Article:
I believe in the power of absolutes, not least because they are utterly indifferent to my belief or lack thereof. In a culture where we seem enamored of fudge factors and wiggle room, absolutes stand as a stumbling stone, a rock of offense. But their stubborn immobility makes them invaluable.
For example, one powerful absolute is that we all die some day. You might think that nothing could be a more negative force in the world than this. Indeed, much of our society seems tailored to help us forget and ignore this truth, or even to deceive ourselves into thinking it doesn’t apply to us. But when I look at my two-year-old son asleep in his crib, I discover the power of this absolute to infuse both his life and mine with purpose and meaning.
The reality of death means that I have a finite amount of time to spend on this earth, and that the choices I make in how I spend that time matter. I chose to have a son. I choose to love and nurture him to the best of my ability, and the extent to which I succeed or fail will be the primary residue of my life once it is over. And because his life will also end, how well I equip him for it will be a primary determinant of how successfully his life is spent. Ironically, the very fact that I probably will not live to see my great-grandchildren makes it vitally important that I live in a way that provides them every opportunity of happiness and success.
The reality of death is a searchlight that reveals which questions are most important in my life. Chief among these are the questions about the nature of death itself. Why do we die? Why do we live in the first place? Is physical death the end of all consciousness and existence, and if not, what does that tell me about where I came from, where I am going, and what I should do about it? If I am tempted to say that I can’t or won’t answer these questions, that I would rather spend my short time enjoying myself than grappling with such heavy responsibilities, I only have to watch my sleeping son to know better. I owe it to him to find answers to those questions, and to live by what the answers teach me. I owe it to him, and his children, and their children, to teach him those answers too.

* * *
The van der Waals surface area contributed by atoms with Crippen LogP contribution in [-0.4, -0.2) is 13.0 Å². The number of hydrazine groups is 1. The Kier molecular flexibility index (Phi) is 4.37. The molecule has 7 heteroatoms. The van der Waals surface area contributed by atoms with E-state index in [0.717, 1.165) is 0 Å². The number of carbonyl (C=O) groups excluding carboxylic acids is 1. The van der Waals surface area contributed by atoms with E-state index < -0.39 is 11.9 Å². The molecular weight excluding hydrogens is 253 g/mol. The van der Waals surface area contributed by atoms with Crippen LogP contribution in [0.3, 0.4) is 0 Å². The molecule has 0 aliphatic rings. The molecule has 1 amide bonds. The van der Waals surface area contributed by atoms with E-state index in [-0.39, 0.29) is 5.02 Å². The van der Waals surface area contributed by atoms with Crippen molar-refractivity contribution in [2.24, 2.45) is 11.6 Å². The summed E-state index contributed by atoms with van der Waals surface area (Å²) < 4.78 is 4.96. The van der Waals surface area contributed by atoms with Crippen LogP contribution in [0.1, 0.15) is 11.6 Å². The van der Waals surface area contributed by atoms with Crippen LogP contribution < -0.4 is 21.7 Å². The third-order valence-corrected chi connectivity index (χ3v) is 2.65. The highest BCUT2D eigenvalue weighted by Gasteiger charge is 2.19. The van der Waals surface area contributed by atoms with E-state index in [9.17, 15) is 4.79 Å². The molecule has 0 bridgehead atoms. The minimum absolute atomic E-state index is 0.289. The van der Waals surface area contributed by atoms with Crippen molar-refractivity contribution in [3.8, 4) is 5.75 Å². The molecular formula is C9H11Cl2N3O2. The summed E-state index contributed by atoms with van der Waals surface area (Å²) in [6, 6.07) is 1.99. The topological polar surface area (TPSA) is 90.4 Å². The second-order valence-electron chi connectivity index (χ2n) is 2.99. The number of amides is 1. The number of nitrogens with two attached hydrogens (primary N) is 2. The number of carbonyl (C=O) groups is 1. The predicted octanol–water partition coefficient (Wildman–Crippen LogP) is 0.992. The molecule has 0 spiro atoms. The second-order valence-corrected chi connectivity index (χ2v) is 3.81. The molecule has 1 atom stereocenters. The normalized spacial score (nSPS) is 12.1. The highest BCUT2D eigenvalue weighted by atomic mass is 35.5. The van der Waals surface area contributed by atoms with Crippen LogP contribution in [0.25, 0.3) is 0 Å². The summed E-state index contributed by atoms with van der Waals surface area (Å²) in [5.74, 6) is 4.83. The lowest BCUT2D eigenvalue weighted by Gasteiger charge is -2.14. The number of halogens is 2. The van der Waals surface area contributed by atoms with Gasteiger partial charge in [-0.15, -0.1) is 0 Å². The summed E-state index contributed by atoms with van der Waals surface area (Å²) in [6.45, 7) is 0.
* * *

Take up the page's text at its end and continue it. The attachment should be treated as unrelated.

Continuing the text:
My life matters, and therefore has value, because of death. Such is the power of just one absolute—and, like all absolutes, its stubborn immobility means that its power is always available to me, and that the value it confers cannot be taken away. I believe in absolutes, because my investment of belief in them is the only such investment that guarantees a rich return.
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